"We are well, but the manner of the heathen remains the same; some love us, and some hate us, and would like to kill us, vexing us with their heathen words. And besides this the Savo men row over here and spread lies among these people; also the men of Laube and Marovo come hunting here as they do in Bugotu, and because of them the people are scattered. But truly, Father, I told you it would be rather difficult, and not done quickly. We must try this place for two or three years, then we shall see more clearly. At present they are very wild, and will not say much, but we are waiting with them."

In 1897 they moved down on to the seashore in the district of Vaturana, but their stay was not a long one. Only a few weeks after their settlement a head-hunting raid was made from Rubiana in search of a life to bless the completion of a war-canoe. The party was led by one Nauli, a native of Vaturana, who himself had been carried off to Laube and was now brought as guide. It was a treacherous, dastardly attack. Arrived at Kojuju, half-a-mile from Vaturana, Nauli told the party to wait till he gave the signal, and going on alone found Biru the chief sitting by the riverside with his little son Bola, one of Hugo's scholars. "Are you come in peace?" asked Biru. "Yes," was the reply. "If you are come in peace it is well," said Biru, and sent Bola to tell the women to provide food for his guest. The ground was wet, and the courteous old chief rose to fetch a mat for Nauli to sit on. But as he turned Nauli [86/87] gave the signal, and Biru was cut over the ear with a tomahawk. "Are you going to kill me?" he cried. "I thought you were come in peace," and turning, he ran towards the beach, but was cut down and killed, Bola made prisoner, and a poor old woman beheaded. Nauli then proposed to go on to the school village. "I will show you the way, let us go there and kill." But his followers are doubtful. "We have heard that there is a teacher there, we will not go; you can go if you like, but you will go alone." For the heathen acknowledge that the power of the Christians is greater than theirs. So God saved the little colony from destruction, yet the terror of the raid broke up the school and the people fled back to Tapau in the bush. One wonders what became of Bola, that bright little pupil of Hugo Goravaka. Taken back by his captors, fed and cared for in order that he too might act as guide in a future raid on his own country, would he forget entirely the teaching he had received, or did his tiny lamp illuminate the dark places of Rubiana?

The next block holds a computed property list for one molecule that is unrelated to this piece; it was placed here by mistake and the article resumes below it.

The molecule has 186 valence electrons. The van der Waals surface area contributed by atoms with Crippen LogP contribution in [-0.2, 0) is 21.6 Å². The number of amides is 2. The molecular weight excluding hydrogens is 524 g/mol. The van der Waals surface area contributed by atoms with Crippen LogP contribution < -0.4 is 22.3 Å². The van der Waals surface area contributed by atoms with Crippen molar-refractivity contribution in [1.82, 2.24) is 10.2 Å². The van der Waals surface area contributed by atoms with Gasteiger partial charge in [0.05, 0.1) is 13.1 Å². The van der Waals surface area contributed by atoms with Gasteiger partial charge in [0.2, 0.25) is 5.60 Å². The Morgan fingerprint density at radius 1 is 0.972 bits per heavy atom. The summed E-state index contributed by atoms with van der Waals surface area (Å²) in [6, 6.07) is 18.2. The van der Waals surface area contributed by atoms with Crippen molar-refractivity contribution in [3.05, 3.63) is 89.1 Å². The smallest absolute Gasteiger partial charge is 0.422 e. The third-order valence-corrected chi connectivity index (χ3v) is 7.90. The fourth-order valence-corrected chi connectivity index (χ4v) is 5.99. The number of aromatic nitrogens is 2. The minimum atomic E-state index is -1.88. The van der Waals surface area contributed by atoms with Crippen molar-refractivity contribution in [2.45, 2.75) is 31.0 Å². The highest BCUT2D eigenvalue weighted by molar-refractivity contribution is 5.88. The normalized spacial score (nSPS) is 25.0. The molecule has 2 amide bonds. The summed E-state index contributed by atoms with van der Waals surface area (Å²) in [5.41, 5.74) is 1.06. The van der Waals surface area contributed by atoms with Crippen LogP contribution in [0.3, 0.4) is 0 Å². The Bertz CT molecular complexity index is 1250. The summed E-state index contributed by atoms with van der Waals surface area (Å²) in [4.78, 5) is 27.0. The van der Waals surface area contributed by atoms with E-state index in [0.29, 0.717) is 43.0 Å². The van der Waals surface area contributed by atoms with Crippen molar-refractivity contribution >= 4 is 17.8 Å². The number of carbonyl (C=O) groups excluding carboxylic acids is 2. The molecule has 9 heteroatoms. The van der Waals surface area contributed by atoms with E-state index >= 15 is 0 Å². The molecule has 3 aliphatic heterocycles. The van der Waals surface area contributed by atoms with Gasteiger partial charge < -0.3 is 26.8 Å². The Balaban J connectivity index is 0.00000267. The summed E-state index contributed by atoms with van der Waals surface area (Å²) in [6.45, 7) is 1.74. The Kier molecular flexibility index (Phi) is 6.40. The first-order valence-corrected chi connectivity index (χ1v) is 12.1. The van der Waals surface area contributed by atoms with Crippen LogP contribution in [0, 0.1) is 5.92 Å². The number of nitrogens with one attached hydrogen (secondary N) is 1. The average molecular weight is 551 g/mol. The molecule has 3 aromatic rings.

So for a time the school continued at Tapau. Perhaps George's constitution never recovered that first year of hardship and starvation, for, three years later, he died. Not, however, before he had seen the fruits of his labour and seven boys sent to Norfolk Island, nor before he and Hugo had selected Maravovo as the site of their new school, and where they planted a large wooden cross, still to be seen, as a sign that they claimed the place for Christ. This opening enabled Mr. Williams to come in 1901, and other teachers gradually opened schools. Among them one was opened at Savulei, where George Basilei had tried to make a beginning years ago and been frustrated by the chief, a man with so much blood upon his hands that he dared not sleep two nights running in the same house, lest he should be killed by the avengers of his victims. He was no more favourable than before to the new teaching, and sent a message to say that if the teacher did not leave he would come and cut off his head and hands and nail them to the wall of the school-house. [87/88] But it proved an empty threat, and the teacher, trusting in a higher Power, stayed on and experienced once more the incapacity of man to frustrate the purpose of God.